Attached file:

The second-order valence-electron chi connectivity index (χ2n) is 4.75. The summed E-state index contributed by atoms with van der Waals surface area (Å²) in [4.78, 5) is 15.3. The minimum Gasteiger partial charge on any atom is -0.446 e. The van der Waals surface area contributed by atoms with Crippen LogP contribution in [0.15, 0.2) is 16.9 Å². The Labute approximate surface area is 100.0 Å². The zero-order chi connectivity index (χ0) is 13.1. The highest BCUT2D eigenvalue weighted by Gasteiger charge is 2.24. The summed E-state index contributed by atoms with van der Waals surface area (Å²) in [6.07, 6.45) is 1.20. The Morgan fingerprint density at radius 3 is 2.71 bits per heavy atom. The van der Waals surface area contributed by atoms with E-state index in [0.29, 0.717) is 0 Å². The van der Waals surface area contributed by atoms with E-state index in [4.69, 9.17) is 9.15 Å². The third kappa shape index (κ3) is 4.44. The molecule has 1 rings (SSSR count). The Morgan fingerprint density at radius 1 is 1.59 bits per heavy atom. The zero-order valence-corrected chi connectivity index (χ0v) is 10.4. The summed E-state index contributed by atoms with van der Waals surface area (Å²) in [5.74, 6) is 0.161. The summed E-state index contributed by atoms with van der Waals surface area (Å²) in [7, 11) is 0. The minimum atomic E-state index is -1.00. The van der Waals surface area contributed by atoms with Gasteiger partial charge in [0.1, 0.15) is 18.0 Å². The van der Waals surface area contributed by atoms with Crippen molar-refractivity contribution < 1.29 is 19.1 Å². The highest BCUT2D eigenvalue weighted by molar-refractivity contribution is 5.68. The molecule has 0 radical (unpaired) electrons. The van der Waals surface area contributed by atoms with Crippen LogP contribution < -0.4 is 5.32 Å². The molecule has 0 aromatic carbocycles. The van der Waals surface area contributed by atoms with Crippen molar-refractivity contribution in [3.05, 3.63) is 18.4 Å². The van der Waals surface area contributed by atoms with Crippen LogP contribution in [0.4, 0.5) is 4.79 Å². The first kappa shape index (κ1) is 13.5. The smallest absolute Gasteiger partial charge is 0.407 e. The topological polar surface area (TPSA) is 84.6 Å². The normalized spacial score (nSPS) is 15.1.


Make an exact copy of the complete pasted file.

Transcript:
The second-order valence-electron chi connectivity index (χ2n) is 4.75. The summed E-state index contributed by atoms with van der Waals surface area (Å²) in [4.78, 5) is 15.3. The minimum Gasteiger partial charge on any atom is -0.446 e. The van der Waals surface area contributed by atoms with Crippen LogP contribution in [0.15, 0.2) is 16.9 Å². The Labute approximate surface area is 100.0 Å². The zero-order chi connectivity index (χ0) is 13.1. The highest BCUT2D eigenvalue weighted by Gasteiger charge is 2.24. The summed E-state index contributed by atoms with van der Waals surface area (Å²) in [6.07, 6.45) is 1.20. The Morgan fingerprint density at radius 3 is 2.71 bits per heavy atom. The van der Waals surface area contributed by atoms with E-state index in [0.29, 0.717) is 0 Å². The van der Waals surface area contributed by atoms with E-state index in [4.69, 9.17) is 9.15 Å². The third kappa shape index (κ3) is 4.44. The molecule has 1 rings (SSSR count). The Morgan fingerprint density at radius 1 is 1.59 bits per heavy atom. The zero-order valence-corrected chi connectivity index (χ0v) is 10.4. The summed E-state index contributed by atoms with van der Waals surface area (Å²) in [5.74, 6) is 0.161. The summed E-state index contributed by atoms with van der Waals surface area (Å²) in [7, 11) is 0. The minimum atomic E-state index is -1.00. The van der Waals surface area contributed by atoms with Gasteiger partial charge in [0.1, 0.15) is 18.0 Å². The van der Waals surface area contributed by atoms with Crippen molar-refractivity contribution < 1.29 is 19.1 Å². The highest BCUT2D eigenvalue weighted by molar-refractivity contribution is 5.68. The molecule has 0 radical (unpaired) electrons. The van der Waals surface area contributed by atoms with Crippen LogP contribution < -0.4 is 5.32 Å². The molecule has 0 aromatic carbocycles. The van der Waals surface area contributed by atoms with Crippen molar-refractivity contribution in [3.05, 3.63) is 18.4 Å². The van der Waals surface area contributed by atoms with Crippen LogP contribution in [0.4, 0.5) is 4.79 Å². The first kappa shape index (κ1) is 13.5. The smallest absolute Gasteiger partial charge is 0.407 e. The topological polar surface area (TPSA) is 84.6 Å². The normalized spacial score (nSPS) is 15.1.